Interview with Author Fazle Chowdhury
Fazle Chowdhury as a child, lived in numerous countries, including Cambodia, England, Sri Lanka, Nepal, Singapore, Italy, India and Pakistan. His father Rahman Chowdhury was an economist who worked for the United Nations agency World Food Program (WFP), so the family lived in different countries and moved frequently. His mother was a trained sociologist. He attended Kodaikanal International School, a boarding school in the state of Tamil Nadu, India. He later graduated from Northeastern University in Boston, Massachusetts with a MSc. in Organization Management and attended Harvard’s Kennedy School of Education
He has worked as a contributor to Portugal based Expresso newspaper and has written extensively on Afghanistan, Iran and Pakistan. He is a Non-Resident Fellow at Washington DC based Global Policy Institute and Adjunct lecturer at Bay Atlantic University. He previously worked for International Business Machines (IBM) in Washington D.C. as a Management Consultant and an Economic policy Analyst for the United Nations Development Program (UNDP) in Baku, Azerbaijan.
Ramona:- Tell me more about your latest book and its process, and when is it out?
Revived Failure (due to release on December 3, 2019) is about the Joint Comprehensive Plan of Action (JCPOA) is the agreement on the Iranian nuclear program reached on 14 July 2015, between Iran and the P5+1 group (China, France, Germany, Russia, UK and US). On May 8, 2018, the United States withdrew from the agreement. The book is the insightful analysis of a lost “economic” opportunity which now has a global impact of unfavorable changes and challenges for Iran and the United States.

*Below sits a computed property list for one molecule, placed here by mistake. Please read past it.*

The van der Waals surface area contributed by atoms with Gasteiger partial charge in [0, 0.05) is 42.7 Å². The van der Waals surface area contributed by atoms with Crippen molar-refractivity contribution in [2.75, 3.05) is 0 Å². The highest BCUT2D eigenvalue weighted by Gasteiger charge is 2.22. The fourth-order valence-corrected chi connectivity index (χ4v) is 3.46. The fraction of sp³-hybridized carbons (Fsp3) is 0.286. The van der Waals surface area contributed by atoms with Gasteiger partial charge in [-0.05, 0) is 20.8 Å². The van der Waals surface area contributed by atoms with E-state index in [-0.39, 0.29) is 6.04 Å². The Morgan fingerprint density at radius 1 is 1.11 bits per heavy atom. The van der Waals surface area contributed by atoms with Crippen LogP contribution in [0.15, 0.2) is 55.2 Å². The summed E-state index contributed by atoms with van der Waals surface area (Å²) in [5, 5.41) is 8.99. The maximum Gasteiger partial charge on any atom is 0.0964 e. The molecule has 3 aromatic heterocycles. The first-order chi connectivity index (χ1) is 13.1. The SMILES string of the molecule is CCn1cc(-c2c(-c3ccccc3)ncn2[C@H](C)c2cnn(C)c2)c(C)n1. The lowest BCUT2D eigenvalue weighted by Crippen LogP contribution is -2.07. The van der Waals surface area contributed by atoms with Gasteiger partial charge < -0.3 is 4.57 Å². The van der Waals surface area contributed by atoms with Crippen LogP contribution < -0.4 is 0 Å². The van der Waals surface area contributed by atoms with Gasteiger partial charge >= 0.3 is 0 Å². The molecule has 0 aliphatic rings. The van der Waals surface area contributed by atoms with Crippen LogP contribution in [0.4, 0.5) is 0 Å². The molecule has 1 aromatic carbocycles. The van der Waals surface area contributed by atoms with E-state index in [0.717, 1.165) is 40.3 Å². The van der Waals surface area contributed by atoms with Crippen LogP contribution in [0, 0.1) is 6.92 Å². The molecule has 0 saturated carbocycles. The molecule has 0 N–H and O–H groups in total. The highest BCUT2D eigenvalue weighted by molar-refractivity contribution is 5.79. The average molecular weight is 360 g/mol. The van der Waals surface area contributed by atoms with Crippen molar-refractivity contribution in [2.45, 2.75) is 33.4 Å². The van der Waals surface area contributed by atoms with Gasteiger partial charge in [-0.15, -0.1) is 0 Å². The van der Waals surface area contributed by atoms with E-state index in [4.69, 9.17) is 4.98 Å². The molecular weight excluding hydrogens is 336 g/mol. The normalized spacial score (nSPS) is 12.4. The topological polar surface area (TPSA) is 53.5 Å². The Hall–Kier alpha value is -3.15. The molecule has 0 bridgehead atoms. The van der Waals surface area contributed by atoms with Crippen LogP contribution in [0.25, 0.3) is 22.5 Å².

Ramona:- What was the most challenging aspect of writing?
Consistency and facts in parallel to keep the reader engaged is always the biggest challenge – particularly with me, especially when you are trying to describe about a niche subject and the complexities affiliated to it. The fact is Iran like its population is a complicated case. To explain it is just as hard as to disentangle its past to make sense of its present.
Ramona:- What motivated you to become an author?
For years I had handled data and I did not get the opportunity to write as I would have liked. The more I attended writer’s workshops and forums, I realized, I had to create that opportunity for myself and just see if I am able to make it to result in some success. I still long to write a fictional novel and hope I can bring my experiences from my previous works to make it a worthwhile endeavor.
Ramona:- Is this your first book, or you published other books under your name?
Revived Failure is my second non-fiction book on Iran. My first was Promises of Betrayals: the history that shaped the Iranian Shia clerics (published in 2018).
Ramona:- Do you prefer the traditional printed book style or e-book version? Why?
I have always enjoyed the traditional printed book. As much as I love kindle, as a writer there is an undescribed spiritual connection that a traditional printed book provides in inspiration and to some extent a reflection – both which is crucially significant.
Ramona:- What book or books have had a strong influence on you or your writing?
The Count of Monte Cristo by Alexandre Dumas, Tender is the night by F. Scott Fitzgerald, and Around the World in 80 days by Julius Gabriel Verne.
Ramona: What is your advice for aspiring writers?
My advice to future writers – Take your time to polish your craft and please pay attention to detail because in the end the real audience that judges your work is you.